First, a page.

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Does collecting welfare beat working? Cato Institute thinks so

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-          Supplemental Nutritional Assistance Program (SNAP, formerly food stamps),

-          Medicaid,

-          Housing Assistance (either public housing, Section 8 payments, or other rent subsidies),

-          Utilities Assistance (including the federal Low Income Home Energy Assistance Program [LIHEAP]),

-          Women, Infants, and Children Program (WIC), and

-          The Emergency Food Assistance Program (TEFAP).

They computed the total value of these benefits by state for their profile family and compared them to median work-related incomes for each state.

One state's results - Connecticut

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I was especially interested in the numbers for my home state of Connecticut.   Connecticut's numbers appear in the table below (columns A and B only), extracted from the study's 50-state table. (Table 14, pp. 32-33)

by REW-0910

Using the study's own numbers, the profile family in Connecticut would receive $567 a month from TANF and $526 a month from SNAP.   Just about everyone who qualifies for TANF also qualifies for SNAP.

The study imputes to the family a monthly cost of $765 for Medicaid costs.   But those charges are paid directly to health care providers so the profile family never sees the money and is unable to manage its own health care costs.   It's unlikely that a single mother and two reasonably healthy kids incurs anywhere near this much in health care costs each month, but other welfare recipients, including many elderly and disabled people who account for 2/3 of Medicare spending, might have monthly bills of this size.

The study imputes a monthly housing cost of $1,181 to the profile family.   However, only 31.9% of welfare recipients receive any housing assistance at all.   So the $1,181 figure must be discounted to yield an "expectancy" figure that is much lower - $379 a month.   In many cases, the beneficiaries never actually handle this money so they are unable to manage the expense.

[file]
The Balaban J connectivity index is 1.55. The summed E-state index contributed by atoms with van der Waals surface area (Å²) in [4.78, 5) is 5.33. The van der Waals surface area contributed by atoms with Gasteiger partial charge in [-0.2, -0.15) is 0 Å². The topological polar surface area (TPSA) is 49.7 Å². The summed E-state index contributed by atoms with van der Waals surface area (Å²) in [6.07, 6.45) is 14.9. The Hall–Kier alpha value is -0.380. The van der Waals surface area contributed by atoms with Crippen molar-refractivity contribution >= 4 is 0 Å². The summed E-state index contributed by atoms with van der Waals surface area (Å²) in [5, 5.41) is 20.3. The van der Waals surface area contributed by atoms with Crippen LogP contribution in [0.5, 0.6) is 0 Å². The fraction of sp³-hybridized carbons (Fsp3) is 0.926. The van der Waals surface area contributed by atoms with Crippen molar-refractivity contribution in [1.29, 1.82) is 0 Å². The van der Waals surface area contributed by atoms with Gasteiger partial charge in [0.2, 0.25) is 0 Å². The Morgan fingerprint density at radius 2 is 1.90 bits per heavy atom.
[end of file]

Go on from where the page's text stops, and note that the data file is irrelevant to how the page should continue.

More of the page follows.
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(Note: this discounting is necessary so that when you multiply the expected benefit by the number of benefit recipients in the state you get the total state expenditure for that benefit.   Without discounting, the total expense would be vastly overstated.)

The profile family qualifies for payments under the WIC program of $104 a month.   But only about 61% of those eligible take advantage of WIC so that number most be discounted as well.   The expected value per profile family would be $64 a month.

The family qualifies for LIHEAP assistance in the amount of $56 a month.   But since only about 50% of those eligible receive this benefit, we discount the number to an expected value of $28 a month.

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Rick Wise is an industrial psychologist and retired management consultant. For 15 years, he was managing director of ValueNet International, Inc. Before starting ValueNet, Rick was director, corporate training and, later, director, corporate (more...)

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Not surprising at all. Democrats have been raising... by Bill Johnson on Wednesday, Sep 11, 2013 at 10:07:21 AM
Bill, Thanks very much for your comments. ... by Richard Wise on Wednesday, Sep 11, 2013 at 4:52:21 PM
Richard, I am not allowed to post articles. I trie... by Bill Johnson on Wednesday, Sep 11, 2013 at 5:49:45 PM
Bill, Thanks very much for your reply. &nb... by Richard Wise on Thursday, Sep 12, 2013 at 9:45:08 AM